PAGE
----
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Apple patents method for intelligent caller ID image selection

post #1 of 20
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Apple has won a patent for the method in which pictures are assigned to incoming calls, offering a twist to the common feature seen on most cellular devices since the introduction of the camera phone.

Caller ID
Illustration of caller ID image with example caller "Pat." | Source: USPTO


The U.S. patent and Trademark Office on Tuesday granted Apple's U.S. Patent No. 8,331,916 for "Image selection for an incoming call." At first glance, the patent appears to be simply covering the method with which a device assigns a picture to a contact, but on closer inspection the IP calls for a more advanced system that randomizes and selects images intelligently based on predetermined criteria.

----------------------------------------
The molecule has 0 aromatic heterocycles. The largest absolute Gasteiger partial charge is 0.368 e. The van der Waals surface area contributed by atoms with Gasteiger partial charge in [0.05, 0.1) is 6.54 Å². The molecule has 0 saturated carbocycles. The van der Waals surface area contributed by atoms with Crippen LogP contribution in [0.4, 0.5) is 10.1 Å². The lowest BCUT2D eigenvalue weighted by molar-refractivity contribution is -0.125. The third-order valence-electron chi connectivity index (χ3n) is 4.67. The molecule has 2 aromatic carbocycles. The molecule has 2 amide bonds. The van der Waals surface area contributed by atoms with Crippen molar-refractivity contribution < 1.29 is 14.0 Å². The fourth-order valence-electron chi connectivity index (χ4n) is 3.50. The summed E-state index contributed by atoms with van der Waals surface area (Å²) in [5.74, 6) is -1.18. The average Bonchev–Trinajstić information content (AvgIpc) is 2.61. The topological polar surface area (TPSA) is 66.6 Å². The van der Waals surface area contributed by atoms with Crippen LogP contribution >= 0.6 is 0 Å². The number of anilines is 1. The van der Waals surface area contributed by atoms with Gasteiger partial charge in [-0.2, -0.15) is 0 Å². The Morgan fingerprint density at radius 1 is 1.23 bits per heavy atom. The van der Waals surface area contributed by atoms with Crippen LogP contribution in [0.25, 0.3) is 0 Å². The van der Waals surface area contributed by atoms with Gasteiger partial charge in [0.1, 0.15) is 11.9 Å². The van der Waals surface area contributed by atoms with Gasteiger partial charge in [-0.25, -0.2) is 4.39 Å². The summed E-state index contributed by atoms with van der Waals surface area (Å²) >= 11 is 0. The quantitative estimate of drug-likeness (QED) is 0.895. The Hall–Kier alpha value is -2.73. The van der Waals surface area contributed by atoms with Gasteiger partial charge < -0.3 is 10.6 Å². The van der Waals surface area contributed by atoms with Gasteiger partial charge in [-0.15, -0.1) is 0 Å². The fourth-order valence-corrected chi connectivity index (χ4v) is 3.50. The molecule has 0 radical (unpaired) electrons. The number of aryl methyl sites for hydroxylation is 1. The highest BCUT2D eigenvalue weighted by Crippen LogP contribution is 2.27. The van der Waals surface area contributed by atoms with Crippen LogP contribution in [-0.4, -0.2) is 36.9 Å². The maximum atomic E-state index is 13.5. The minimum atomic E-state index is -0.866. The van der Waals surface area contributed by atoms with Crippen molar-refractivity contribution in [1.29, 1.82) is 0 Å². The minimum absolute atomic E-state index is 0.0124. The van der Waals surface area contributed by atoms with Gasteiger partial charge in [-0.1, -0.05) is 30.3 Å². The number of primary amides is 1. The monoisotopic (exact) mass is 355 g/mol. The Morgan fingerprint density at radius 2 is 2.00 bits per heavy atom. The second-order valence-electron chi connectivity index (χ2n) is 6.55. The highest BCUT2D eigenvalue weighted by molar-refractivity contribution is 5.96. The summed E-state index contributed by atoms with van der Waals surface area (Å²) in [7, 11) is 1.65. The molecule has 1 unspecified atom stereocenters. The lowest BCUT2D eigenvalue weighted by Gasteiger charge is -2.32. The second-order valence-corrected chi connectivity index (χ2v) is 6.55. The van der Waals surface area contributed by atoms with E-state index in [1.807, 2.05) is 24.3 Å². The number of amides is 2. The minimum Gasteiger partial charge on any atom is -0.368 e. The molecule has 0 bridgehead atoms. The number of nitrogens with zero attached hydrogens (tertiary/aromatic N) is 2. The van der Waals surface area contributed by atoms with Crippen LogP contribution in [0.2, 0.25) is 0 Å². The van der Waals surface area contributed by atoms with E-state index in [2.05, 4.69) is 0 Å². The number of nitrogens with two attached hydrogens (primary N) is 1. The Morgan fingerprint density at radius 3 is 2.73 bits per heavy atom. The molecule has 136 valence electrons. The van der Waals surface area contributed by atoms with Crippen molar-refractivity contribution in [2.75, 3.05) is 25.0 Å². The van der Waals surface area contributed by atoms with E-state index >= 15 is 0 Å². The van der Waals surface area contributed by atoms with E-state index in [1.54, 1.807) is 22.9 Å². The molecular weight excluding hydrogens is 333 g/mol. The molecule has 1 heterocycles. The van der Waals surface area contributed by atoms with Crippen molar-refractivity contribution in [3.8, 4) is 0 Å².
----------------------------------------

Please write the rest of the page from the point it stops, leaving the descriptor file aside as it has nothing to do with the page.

According to the patent language, the system relies on filters to parse out relevant images of a contact associated with a certain caller ID. Any incoming telecommunication protocol can be used to determine who the caller is, for example text messages are supported.

Pulling from a pool of images, stored on-board the receiving device or on an off-site server, the system matches the caller ID information with pictures associated with the caller. For example, upon detection, a caller's picture may be randomly selected from the image pool based on a weighting system that takes into account how many times a certain image has been used. Going further, the pictures may have associated star ratings that can be used to refine the filter even further.

The method also allows for image selection based on a set of criteria, such as location, date and other rules. For example, if a call is found to be originating from San Francisco, the system will search the image pool for pictures of the caller taken in that city. Alternately, if the call originated from the home town of the caller, but that person is currently on a trip to New York, pictures of previous trips to New York will be displayed.

Flowchart